The inherent contradictory outcomes in oil discoveries are well documented. Oil discovery can be a blessing and it can also be a curse for the citizens of societies in which the discoveries occur. This proposition is a truism that depends to a large extent on how the resource is extracted and how the revenues accruing from the discovery are shared and used for the benefit of the people in the society. The extraction, revenue sharing and utilization process can have positive or negative social and economic consequences for the people and the nation. However, the positive effects can be accentuated while the negative effects can be mitigated if there is a conscious effort by leaders of the country to ensure that the method of production and the management of the resources take due cognizance of the peculiar nature and character of the oil and gas industry.


First, oil and gas resources are depleted over time and are non-renewable. This requires that policy makers are very strategic and future oriented in the decisions relating to extraction, revenue sharing and revenue utilization.  Second, the resource is very scarce and of high intrinsic value. As a result it commands high returns to national treasury and can overshadow the resource mobilization efforts in traditional sectors of the economy. The attractiveness of the oil and gas industry, due to the associated high returns, can entice a large number of citizens away from traditional sectors. The attraction to the citizens in combination with the sector's huge contribution to national treasuries can undermine the development of other sectors of the economy, inhibit economic diversification and make oil producing nations highly dependent on the commodity.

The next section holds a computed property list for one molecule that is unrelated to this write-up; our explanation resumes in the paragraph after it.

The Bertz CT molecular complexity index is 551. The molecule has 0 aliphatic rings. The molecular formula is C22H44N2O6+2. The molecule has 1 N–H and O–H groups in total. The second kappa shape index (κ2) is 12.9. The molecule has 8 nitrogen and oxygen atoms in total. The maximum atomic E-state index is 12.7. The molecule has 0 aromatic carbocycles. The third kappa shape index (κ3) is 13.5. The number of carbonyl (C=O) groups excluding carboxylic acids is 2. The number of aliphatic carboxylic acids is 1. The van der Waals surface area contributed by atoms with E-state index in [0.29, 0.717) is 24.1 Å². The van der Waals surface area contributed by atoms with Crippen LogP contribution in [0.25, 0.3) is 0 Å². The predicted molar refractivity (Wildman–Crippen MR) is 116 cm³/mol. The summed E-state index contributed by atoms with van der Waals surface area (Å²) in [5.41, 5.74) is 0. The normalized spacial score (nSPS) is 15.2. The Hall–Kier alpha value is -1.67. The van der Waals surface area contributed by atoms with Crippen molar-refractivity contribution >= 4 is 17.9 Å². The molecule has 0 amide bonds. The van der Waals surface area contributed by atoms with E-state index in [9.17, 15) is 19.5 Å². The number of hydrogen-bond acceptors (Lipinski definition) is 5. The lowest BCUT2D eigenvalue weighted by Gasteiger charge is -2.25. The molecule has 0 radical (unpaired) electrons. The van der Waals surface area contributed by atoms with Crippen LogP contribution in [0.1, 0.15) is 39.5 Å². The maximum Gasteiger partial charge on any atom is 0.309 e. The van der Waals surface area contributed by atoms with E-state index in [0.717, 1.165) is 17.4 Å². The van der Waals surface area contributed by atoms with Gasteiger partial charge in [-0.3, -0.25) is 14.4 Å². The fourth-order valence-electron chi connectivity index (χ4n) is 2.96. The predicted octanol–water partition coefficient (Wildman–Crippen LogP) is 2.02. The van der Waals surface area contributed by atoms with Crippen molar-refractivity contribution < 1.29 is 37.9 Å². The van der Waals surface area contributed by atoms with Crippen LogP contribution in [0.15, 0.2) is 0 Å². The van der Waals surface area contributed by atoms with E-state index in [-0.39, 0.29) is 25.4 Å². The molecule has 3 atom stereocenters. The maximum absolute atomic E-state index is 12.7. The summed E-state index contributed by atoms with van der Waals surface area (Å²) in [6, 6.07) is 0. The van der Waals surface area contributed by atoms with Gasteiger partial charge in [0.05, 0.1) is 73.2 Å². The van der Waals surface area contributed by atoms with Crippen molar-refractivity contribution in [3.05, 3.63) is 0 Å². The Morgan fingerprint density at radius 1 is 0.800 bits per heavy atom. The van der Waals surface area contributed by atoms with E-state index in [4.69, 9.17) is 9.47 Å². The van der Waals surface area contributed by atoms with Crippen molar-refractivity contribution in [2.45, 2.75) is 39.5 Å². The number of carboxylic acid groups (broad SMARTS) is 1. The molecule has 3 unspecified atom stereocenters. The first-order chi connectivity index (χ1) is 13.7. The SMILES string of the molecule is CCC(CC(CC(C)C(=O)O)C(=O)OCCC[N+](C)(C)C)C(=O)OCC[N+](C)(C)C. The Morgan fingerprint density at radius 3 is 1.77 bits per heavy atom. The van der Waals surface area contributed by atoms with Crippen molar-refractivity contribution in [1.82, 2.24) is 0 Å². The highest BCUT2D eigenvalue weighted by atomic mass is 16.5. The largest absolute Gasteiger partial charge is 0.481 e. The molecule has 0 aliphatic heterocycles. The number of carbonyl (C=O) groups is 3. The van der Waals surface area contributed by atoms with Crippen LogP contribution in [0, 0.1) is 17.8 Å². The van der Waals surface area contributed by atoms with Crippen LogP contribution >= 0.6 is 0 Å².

Exploration of oil and gas in the country began in 1896. However, the first commercial discovery was in 1970 by Signal/Amoco Group during the Progress Party Administration under Prof. K.A. Busia. This was the Satlpond Oil Field located 12 kms offshore the Saltpond Basin in the central region of Ghana. The estimated recoverable reserves were put at 4.9 million barrels of oil. The field started production in 1978 by Agripetco producing at the rate of 4,800 barrels per day (bpd). This field was shut down in 1985 when production dropped to 580 barrels per day. Production resumed in 2000 by a company known as Saltpond Offshore Production Company (SOPC). Now it produces about 600 barrels per day.

Active exploration started early in the 1980's when the Petroleum Department of the Ghana Supply Company was hived off to form the Ghana National Petroleum Corporation (GNPC). The GNPC was to rely on government funding to finance exploration and for government to own the fields when discoveries were made. This state-led exploratory approach was not sustainable because of the high cost of exploration. To raise internally generated funds to supplement government subvention the GNPC diversified into areas such as telecommunication, gold mining, salt winning, and crude oil imports to the neglect of its core function of prospecting for oil.